Dismantle rape culture
The numbers are unsettling: One in five college women will experience sexual assault before graduation, according to the 2007 Campus Sexual Assault Study, an inquiry conducted for the Department of Justice.
And locally, UC Davis ranks high when it comes to such reported assaults, according to a July report from The Washington Post, which gathered 2010-12 Clery Act data from every U.S. college with at least 1,000 students.
This week's Feature Story “Does UC Davis have a rape problem?” by Janelle Bitker (see page 16) parses the stories behind those troubling numbers. Reading Bitker's account, which echoes similar tales from across the nation, it's not difficult to spot a disturbing trend: Time and time again, alleged perpetrators face lax consequences, including only temporary suspension. Certainly, they don't endure humiliating victim-blaming questions along the lines of “What were you wearing?”
A Center for Public Integrity study, published in 2010, closely examined 33 cases of assault and surveyed more than 150 crisis-center and clinic reports as well as 10 years of complaints filed with the U.S. Department of Education. The study's researchers, acknowledging a lack of comprehensive institutional data, noted that “abusive students face little more than slaps on the wrist.” And, even as many victims suffer poor grades or drop out of school altogether, “colleges seldom expel men who are found ‘responsible' for sexual assault … these schools permanently kicked out only 10 to 25 percent of such students.”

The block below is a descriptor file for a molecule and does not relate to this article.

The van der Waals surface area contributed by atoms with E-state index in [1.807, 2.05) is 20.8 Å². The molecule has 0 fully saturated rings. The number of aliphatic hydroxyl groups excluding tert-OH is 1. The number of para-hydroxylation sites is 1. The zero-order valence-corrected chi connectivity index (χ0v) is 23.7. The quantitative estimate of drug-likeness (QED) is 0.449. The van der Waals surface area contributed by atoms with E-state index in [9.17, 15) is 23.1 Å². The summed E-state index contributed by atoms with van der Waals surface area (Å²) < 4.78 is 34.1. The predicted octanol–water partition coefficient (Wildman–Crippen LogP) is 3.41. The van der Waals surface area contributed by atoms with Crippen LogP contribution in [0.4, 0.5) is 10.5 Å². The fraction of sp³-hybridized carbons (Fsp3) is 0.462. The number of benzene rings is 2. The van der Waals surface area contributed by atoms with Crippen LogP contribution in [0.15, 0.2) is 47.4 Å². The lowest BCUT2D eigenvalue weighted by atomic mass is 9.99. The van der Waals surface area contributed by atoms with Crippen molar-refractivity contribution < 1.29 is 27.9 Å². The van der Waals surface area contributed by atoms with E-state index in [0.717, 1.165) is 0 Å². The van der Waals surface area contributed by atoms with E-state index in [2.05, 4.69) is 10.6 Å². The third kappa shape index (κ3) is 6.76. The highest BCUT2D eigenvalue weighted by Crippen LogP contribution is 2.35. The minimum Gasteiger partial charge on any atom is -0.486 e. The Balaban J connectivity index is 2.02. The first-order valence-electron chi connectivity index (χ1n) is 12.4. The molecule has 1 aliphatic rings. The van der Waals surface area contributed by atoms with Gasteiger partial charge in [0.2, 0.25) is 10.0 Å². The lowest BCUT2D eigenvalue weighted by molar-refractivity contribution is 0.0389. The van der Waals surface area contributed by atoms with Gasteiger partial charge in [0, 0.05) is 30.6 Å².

That's a deplorable standard. It's time to dismantle the college rape culture. It's time to change campus policies and procedures so that an alleged attacker faces the same kind of investigation and, if necessary, the same punishment he would in the so-called real world. To do any less is unacceptable.